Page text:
Five years ago, as Eli Kogan was beginning to assemble his own collection of automobiles while living in Los Angeles, he quickly discovered the hassles that accompany owning multiple vehicles. Kogan dreamt of an auto club that offered exclusivity and combined social events with high-end automotive storage and collection-management services. After some research, the young car enthusiast discovered that such a place didn’t seem to exist. Leveraging his background in commercial real estate, as well as previous stints in the hospitality and automotive industries, Kogan got to work building one, eventually establishing the Otto Car Club in Scottsdale, Ariz. The name honors Nikolaus August Otto, a German engineer who is considered the father of the modern combustion engine.
“We have the right ethos here,” Kogan says of the club’s Scottsdale location. “Most people come to Scottsdale for leisure; they’re retired or seasonal and they come here for the weather, the roads, and the car culture. Scottsdale is the next automotive mecca.”
The club’s home—a 47,000-square-foot, purpose-built facility—features a 33,000-square-foot main collection room that can easily accommodate 110 vehicles in dedicated floor spaces, all of which allow those vehicles to independently move in and out of the showroom at any time. The air-conditioned facility (complete with carbon monoxide sensors, security cameras, and motion detectors) is also equipped with stacker spaces that can hold an additional 75 cars. Every space is outfitted with trickle-charge capability, including connectivity to 220 amps for hybrid models.
Outside, the club is further equipped with 19 private, two-car garages (all outfitted with the same features and capabilities as the main showroom floor), which provide members with 24-hour access. An additional two-car garage exists as the club’s in-house detail bay—a facility that provides cleaning and maintenance services for all members’ vehicles. “We take all the legwork out of owning multiple cars,” Kogan explains. “We make it arrive-and-drive for the members.”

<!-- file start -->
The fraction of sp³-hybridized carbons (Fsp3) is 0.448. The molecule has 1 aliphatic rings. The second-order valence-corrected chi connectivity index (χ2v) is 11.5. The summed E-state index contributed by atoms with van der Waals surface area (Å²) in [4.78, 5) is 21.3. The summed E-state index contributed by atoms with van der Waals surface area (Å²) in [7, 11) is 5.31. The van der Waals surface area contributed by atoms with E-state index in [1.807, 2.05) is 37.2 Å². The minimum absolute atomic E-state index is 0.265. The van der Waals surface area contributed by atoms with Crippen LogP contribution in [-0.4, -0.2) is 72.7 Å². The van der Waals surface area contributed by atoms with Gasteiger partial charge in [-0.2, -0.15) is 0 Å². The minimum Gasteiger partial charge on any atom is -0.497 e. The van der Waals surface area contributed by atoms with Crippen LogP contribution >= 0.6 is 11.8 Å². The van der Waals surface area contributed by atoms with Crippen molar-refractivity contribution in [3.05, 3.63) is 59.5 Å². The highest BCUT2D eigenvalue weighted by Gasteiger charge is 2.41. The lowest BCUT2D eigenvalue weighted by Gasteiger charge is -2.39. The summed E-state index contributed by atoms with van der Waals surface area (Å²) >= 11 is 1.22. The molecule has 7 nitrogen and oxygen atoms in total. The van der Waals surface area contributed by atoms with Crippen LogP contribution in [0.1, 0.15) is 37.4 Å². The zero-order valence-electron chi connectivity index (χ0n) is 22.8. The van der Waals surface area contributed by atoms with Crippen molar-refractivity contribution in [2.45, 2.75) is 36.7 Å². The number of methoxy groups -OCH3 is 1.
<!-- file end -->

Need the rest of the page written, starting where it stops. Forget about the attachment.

Inside the club’s main building, on the second floor, Otto members can enjoy a private dining room, a library, and a variety of entertaining and social areas equipped with a billiards table, custom furniture, and a full wet bar. “A lot of these collectors want to share their cars with other people, but they don’t want to do it in an environment that makes them uncomfortable,” says Kogan, alluding to the downfalls of most social gatherings for car collectors, like cars-and-coffee events that are staged early in the morning and in parking lots that are open to the public. “[As members of Otto], they can be around like-minded individuals and not feel such a crazy spotlight. They can share their passion with people that understand it to the same level that they do.”
Exclusive club-organized opportunities—like attending car and motorcycle model launches, ride-and-drive events featuring new exotic sports cars, and track days at the nearby Apex Motor Club—are a major selling point for membership. “We’re trying to facilitate unparalleled experiences that they wouldn’t have access to outside of Otto,” says its founder.
The club offers two membership options. Social, which cost $5,000 per year, provides access to the facility and its amenities and the ability to participate in any of the club’s social events. Executive membership, $8,500 per year, includes all of the social perks, plus access to vehicle storage and the club’s collection-management services. Monthly storage fees range from $400 (on stackers) to $1,000 for a two-car garage.
Looking to the future, Kogan is already eyeing a handful of other destinations where Otto Car Club facilities could thrive. And thrive is exactly what he believes the clubs will do, especially as autonomous driving technology grows more popular and more advanced. If the day should come where the roads are populated mostly by self-driving machines, there will be a demand for such sanctuaries. “For people who care about cars,” he says, “places like Otto are going to be 10 times more important.”